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Garden Gift Books
So far as garden gifts are concerned, you can’t beat gardening books. There’s one to suit every gardener’s needs.
Gardeners are mad about tomatoes. They can find out how to grow prize winning tomatoes and which varieties are the best from Ronni Lundy, author
of “In Praise of Tomatoes.” Released by Lark Books, this title also features delectable recipes as well as the low-down on folklore and history of tomatoes.
Help that gardener choose the best shrubs by giving them a copy of “Great Flowering Landscape Shrubs” by Vincent A. Simeone from Ball Publishing. It has in-depth profiles of the best deciduous and evergreen shrubs and details on how to select suitable plants for specific sites and care for them.
The “Firefly Encyclopedia of Trees,” edited by Steve Cafferty, is the definitive guide to trees and forests of the world. It has hundreds of gorgeous color photos, illustrations, and distribution maps along with natural history, information on how trees function, and their many uses. There are profiles of each species with descriptions and tables.
Carnivorous plants from all over the world and their secrets are beautifully presented in “Carnivorous Plants” by Adrian Slack with photos by Jane Gate from MIT Press. This comprehensive guide provides all the information gardeners need to recognize, understand, and grow the plants indoors, in greenhouses, and outdoors.
Lone Pine has released “Wildflowers of Tennessee the Ohio Valley and the Southern Appalachians.” A definitive guide to 1250 species in this 16-state area, this was compiled and edited by Dennis Horn et al. Using the keys and the color guide, you can easily identify the plants. With 800 color photos, there are detailed descriptions for each plant with details on its locations, habitats, folklore, uses, and natural history.
The best all-around source of information on edible landscaping is “The Complete Idiot’s Guide to Edible Gardening” by Daria Price Bowman et al from Alpha Books. This title presents all the basics readers need in an accessible style. With easy to follow advice on everything from choosing the garden spot to non-toxic pest control, the authors emphasize space-saving methods and container gardening.
For garden makeovers, turn to Peter McHoy, author of “Rock and Water Gardens” from Southwater/Anness Publishing. With over 200 color photos, this no-nonsense guide contains step-by-step directions, plant lists, diagrams, and plans for 15 delightful gardens, including Japanese-inspired ones. The plant directory features details and descriptions for suitable species.
“Trees, Shrubs, and Vines of the Texas Hill Country” by Jan Wrede is part of the Texas A & M Nature Guides Series from Texas A & M University Press. This serves as a field guide and a gardening guide for native species. The author stresses the benefits of native plants, and explains how to nurture natural landscapes, and cope with invasives. Lushly illustrated in full color, this guide features complete descriptions, distribution, and cultural requirements for each plant.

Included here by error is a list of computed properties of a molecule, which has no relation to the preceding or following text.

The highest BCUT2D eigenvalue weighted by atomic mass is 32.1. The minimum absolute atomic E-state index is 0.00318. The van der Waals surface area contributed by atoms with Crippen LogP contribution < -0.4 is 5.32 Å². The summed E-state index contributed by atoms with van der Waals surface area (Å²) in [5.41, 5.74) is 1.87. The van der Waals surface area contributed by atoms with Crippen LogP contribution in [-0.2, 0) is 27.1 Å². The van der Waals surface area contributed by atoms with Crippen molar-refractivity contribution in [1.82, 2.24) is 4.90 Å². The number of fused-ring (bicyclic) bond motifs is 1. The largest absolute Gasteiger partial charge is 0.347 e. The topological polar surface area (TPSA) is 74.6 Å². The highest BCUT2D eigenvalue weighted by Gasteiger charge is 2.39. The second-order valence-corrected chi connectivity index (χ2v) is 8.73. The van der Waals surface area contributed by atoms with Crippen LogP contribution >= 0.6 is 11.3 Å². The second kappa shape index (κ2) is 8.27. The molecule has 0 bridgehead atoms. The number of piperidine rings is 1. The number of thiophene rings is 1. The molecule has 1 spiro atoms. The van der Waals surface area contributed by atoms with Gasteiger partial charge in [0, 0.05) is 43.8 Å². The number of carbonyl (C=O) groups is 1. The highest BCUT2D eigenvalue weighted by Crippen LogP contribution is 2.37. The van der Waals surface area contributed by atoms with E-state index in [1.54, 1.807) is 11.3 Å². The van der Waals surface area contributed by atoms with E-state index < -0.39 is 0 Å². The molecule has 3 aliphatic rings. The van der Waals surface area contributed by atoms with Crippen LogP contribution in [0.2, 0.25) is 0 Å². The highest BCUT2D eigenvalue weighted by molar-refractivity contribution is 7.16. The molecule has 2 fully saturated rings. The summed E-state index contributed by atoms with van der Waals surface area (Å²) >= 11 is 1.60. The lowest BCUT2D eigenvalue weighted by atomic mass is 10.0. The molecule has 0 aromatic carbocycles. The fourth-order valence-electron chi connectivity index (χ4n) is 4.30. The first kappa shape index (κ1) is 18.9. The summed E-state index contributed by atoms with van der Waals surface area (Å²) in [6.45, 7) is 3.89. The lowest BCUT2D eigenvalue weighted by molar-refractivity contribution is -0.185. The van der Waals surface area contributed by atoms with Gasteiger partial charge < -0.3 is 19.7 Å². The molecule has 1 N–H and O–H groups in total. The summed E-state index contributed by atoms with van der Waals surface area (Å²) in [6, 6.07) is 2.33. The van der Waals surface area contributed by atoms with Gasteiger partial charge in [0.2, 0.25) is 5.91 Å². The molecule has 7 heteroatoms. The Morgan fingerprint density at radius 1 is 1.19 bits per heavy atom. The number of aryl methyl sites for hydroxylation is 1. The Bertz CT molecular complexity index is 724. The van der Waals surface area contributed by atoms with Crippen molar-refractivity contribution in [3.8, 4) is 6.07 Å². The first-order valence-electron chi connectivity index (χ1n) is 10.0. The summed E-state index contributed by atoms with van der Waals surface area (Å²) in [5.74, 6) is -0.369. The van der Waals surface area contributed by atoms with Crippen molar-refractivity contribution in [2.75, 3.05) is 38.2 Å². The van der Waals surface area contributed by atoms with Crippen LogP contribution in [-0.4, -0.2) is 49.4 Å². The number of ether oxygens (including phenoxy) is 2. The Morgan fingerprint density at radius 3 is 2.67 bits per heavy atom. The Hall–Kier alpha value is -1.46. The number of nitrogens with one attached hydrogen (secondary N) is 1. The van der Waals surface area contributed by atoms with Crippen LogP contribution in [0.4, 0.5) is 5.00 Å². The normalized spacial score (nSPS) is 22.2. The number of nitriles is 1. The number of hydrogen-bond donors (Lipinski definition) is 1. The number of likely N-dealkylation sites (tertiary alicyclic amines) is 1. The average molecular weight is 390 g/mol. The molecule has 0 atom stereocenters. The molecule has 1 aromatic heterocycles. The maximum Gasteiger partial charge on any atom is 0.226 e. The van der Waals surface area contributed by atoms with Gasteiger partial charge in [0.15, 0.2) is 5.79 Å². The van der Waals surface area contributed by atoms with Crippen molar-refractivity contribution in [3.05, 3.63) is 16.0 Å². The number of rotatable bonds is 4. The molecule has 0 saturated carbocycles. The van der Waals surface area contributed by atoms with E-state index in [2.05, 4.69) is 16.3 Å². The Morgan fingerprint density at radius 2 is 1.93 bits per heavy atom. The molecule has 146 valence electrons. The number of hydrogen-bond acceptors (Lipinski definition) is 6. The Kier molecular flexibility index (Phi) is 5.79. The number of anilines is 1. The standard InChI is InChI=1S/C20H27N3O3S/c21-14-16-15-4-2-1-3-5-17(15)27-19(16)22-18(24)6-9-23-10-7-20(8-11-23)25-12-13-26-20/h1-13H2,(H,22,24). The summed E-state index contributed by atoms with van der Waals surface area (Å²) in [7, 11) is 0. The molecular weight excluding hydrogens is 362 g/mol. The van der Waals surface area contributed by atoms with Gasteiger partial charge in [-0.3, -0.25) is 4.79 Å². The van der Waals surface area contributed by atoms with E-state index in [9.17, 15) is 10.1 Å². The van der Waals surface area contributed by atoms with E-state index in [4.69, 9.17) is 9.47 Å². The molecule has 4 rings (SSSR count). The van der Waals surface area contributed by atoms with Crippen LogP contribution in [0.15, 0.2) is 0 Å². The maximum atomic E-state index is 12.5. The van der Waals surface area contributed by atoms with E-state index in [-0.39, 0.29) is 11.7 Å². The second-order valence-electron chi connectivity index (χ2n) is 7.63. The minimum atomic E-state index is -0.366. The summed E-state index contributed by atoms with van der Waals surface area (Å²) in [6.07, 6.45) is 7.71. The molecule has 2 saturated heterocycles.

“Garden Your City” by Barbara Hobens Feldt from Taylor Trade is based on the author’s personal experiences. This how-to guide will inspire those who feel they don’t have the space, and contains all the gardening basics one needs to know. Especially suitable for novice urban gardeners, this title walks readers through the entire process from finding a garden space to figuring out your growing conditions and choosing what to grow. The author also encourages readers to get involved in community gardening. This contains sample planting plans, and is illustrated with color photos and line drawings.
“Monet’s Passion” contains text and photos by Elizabeth Murray. Published by Pomegranate Communications, this features garden plans and a profile for each of the artist’s gardens. Lushly illustrated in full color, there are also photos of Monet’s paintings which were inspired by his garden. The author reveals the engrossing history of the artist’s gardens, and the principles of their design with a complete listing of all the plants he grew. There is also a detailed chronology of the gardens and a photographic essay showing the gardens through the seasons. The author presents sample plans for gardens based on Monet’s.
“Gardens in the Spirit of Place” by Page Dickey with photos by John M. Hall was released by Stewart Tabori and Chang. The author takes readers on virtual tours of 18 different gardens that reflect a sense of place. These are arranged mostly according to region. For each one, there is an in-depth profile of the garden, and its creation. Among the gardens are a cottage garden in New England and a rose garden in Charleston, SC. This groundbreaking title can serve as inspiration for those wishing to integrate their home and landscape within its natural setting.
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